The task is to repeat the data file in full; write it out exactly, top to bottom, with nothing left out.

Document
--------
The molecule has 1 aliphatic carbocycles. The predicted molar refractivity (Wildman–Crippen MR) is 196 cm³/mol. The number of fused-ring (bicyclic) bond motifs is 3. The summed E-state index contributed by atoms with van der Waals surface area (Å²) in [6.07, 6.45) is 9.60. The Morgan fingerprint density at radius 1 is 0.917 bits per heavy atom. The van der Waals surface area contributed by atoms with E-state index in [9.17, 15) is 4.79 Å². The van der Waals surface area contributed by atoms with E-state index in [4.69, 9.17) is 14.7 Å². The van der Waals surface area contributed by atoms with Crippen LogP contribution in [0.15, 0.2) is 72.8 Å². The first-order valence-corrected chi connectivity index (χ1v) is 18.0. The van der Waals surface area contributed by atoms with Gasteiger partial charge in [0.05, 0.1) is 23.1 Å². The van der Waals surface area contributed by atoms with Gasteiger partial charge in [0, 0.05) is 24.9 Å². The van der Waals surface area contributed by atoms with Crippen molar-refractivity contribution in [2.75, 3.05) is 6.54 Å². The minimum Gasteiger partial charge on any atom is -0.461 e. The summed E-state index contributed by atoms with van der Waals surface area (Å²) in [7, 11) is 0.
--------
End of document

The molecule has 1 aliphatic carbocycles. The predicted molar refractivity (Wildman–Crippen MR) is 196 cm³/mol. The number of fused-ring (bicyclic) bond motifs is 3. The summed E-state index contributed by atoms with van der Waals surface area (Å²) in [6.07, 6.45) is 9.60. The Morgan fingerprint density at radius 1 is 0.917 bits per heavy atom. The van der Waals surface area contributed by atoms with E-state index in [9.17, 15) is 4.79 Å². The van der Waals surface area contributed by atoms with E-state index in [4.69, 9.17) is 14.7 Å². The van der Waals surface area contributed by atoms with Crippen LogP contribution in [0.15, 0.2) is 72.8 Å². The first-order valence-corrected chi connectivity index (χ1v) is 18.0. The van der Waals surface area contributed by atoms with Gasteiger partial charge in [0.05, 0.1) is 23.1 Å². The van der Waals surface area contributed by atoms with Gasteiger partial charge in [0, 0.05) is 24.9 Å². The van der Waals surface area contributed by atoms with Crippen molar-refractivity contribution in [2.75, 3.05) is 6.54 Å². The minimum Gasteiger partial charge on any atom is -0.461 e. The summed E-state index contributed by atoms with van der Waals surface area (Å²) in [7, 11) is 0.